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Editorial Teen vaping should set off alarms

February 10, 2019

For Big Tobacco, millennials represent The Lost Generation.

People reaching adulthood in recent years got the message about tobacco and avoided smoking. The industry found it harder to lure teenagers to smoke in the 21st century.

There is no better evidence that change — true social change — is possible.

Vaping has been pitched as a remedy for people struggling to kick the habit, as it lacks the tar produced by tobacco products. But it contains nicotine, which is highly addictive, as well as other toxins. A single Juul e-cigarette pod contains as much nicotine as a pack of tobacco cigarettes.

For the industry, today’s teen customers are The Found Generation. They’ve been tempted back with flavors more commonly seen in a kid’s bag of trick-or-treats. The trick is that it’s drawing youth back to tobacco products.

Doses of Sweet Tarts, Gummy or doughnuts are considerably more inviting than ingredients such as propylene glycol, which is also used in antifreeze.

You may be missing the phenomenon, but it hasn’t escaped the attention of educators. The Connecticut Department of Education has reached out for help from the state Department of Mental Health and Addiction Services.

Tobacco kills far more people than the opioid crisis, guns and car accidents annually — combined. It just does it slowly.

State Rep. Jonathan Steinberg, D-Westport, who is co-chair of the Public Health Committee, deserves credit for calling vaping a crisis in our schools. It is not a leap, as the U.S. Surgeon General recently declared use by teens to be an epidemic.

He’s not alone in Hartford in his efforts to temper it. Lawmakers, heeding a new report that cites a six-fold increase in the number of suspensions and expulsions related to vaping in state schools, are tripping over one another to craft related legislation.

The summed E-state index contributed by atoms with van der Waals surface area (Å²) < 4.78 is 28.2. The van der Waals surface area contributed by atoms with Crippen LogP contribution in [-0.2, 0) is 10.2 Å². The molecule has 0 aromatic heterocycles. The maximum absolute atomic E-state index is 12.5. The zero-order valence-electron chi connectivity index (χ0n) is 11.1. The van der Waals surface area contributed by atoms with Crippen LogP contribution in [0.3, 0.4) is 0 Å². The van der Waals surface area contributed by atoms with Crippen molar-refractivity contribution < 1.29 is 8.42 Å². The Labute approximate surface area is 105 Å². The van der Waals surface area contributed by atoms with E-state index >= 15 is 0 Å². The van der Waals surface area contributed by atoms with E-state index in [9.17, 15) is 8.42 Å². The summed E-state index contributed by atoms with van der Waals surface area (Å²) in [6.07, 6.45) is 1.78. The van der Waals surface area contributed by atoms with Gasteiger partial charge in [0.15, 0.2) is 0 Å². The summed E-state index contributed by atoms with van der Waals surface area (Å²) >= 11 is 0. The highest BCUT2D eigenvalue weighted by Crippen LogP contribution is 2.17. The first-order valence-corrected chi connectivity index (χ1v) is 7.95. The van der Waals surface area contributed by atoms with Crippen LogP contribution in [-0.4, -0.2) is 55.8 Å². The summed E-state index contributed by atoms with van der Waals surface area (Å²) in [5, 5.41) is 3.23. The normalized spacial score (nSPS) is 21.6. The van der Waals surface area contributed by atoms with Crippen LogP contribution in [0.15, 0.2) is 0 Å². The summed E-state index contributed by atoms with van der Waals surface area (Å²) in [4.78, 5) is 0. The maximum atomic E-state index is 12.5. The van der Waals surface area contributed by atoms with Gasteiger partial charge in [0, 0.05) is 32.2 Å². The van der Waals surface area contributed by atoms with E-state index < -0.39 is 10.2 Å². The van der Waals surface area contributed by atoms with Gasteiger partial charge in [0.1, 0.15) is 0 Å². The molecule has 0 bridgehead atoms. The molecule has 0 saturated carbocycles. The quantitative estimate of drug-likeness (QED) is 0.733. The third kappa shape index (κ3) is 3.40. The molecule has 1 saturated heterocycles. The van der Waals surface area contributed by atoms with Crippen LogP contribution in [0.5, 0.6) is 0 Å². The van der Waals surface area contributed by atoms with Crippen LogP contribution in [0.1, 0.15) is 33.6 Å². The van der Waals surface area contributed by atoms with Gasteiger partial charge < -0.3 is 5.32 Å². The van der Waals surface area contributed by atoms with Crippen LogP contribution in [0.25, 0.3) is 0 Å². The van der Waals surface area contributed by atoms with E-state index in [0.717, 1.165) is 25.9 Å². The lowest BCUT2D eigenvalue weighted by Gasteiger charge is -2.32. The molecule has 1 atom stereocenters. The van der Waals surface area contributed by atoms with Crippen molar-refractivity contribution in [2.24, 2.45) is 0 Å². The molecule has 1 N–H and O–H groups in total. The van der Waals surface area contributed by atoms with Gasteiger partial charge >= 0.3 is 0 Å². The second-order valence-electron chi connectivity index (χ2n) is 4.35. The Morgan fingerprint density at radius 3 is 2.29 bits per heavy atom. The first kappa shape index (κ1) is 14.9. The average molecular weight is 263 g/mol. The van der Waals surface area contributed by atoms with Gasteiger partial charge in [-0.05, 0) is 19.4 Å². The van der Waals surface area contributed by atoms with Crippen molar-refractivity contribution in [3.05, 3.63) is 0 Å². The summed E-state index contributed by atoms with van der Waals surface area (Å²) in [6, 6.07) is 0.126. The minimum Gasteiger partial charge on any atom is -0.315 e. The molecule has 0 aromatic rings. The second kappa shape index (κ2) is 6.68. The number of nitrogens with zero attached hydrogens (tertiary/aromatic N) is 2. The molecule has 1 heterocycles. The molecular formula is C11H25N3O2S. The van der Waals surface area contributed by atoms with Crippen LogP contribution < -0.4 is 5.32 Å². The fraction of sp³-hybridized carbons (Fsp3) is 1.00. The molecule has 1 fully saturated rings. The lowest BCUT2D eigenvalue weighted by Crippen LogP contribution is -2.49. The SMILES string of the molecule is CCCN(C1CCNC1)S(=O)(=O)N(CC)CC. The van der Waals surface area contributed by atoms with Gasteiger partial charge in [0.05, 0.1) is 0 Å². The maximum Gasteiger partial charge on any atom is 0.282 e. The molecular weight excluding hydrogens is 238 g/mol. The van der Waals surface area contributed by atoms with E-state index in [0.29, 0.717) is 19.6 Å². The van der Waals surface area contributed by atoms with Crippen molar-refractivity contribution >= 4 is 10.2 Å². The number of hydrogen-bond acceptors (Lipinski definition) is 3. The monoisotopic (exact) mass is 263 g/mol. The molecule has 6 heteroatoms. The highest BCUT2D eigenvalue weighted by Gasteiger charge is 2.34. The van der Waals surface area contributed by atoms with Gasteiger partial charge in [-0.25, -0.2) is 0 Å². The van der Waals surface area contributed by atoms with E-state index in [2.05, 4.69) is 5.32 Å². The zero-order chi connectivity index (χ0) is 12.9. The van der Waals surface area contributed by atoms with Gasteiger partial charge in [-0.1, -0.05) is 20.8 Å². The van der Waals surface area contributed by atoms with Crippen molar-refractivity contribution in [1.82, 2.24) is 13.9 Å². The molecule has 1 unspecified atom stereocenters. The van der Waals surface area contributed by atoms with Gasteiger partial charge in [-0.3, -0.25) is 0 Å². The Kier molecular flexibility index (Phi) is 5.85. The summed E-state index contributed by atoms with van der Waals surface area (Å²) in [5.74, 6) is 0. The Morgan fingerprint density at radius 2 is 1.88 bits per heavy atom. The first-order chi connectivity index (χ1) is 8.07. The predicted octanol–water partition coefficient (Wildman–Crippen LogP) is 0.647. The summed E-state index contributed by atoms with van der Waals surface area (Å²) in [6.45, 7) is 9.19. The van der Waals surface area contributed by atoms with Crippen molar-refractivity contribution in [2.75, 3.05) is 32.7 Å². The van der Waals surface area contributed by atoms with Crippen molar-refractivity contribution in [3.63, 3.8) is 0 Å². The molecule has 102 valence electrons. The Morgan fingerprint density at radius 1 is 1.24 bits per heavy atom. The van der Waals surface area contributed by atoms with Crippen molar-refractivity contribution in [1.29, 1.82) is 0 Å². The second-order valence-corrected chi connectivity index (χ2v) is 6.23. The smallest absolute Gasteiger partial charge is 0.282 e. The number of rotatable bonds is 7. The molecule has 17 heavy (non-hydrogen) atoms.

Among the proposed measures is a pitch to raise the legal age to purchase tobacco products — including e-cigarettes — from 18 to 21.

Bridgeport and Hartford already follow such guidelines, but the American Lung Association has slapped Connecticut with “F” grades for not only keeping the age at 18, but devoting zero resources to smoking cessation.

To improve such grades, teachers and legislators must become students. They should draw teenagers into the discourse to push forward the best laws regarding fines, flavored products and taxes.

As they sound the alarm over vaping, some lawmakers also need to recognize the potential hypocrisy of scrambling to legalize recreational marijuana. That doesn’t mean skipping the conversation. Connecticut, and other states, are long overdue to correct the racial justice divide regarding marijuana arrests.

The potential income, even in a state as busted as Connecticut, must be weighed against the potential health perils for future generations.

Connecticut has failed regarding tobacco, is flailing in the face of vaping, and is becoming addicted to the idea of drawing income from marijuana sales. We’re not confident lawmakers can yet see clearly through the haze.

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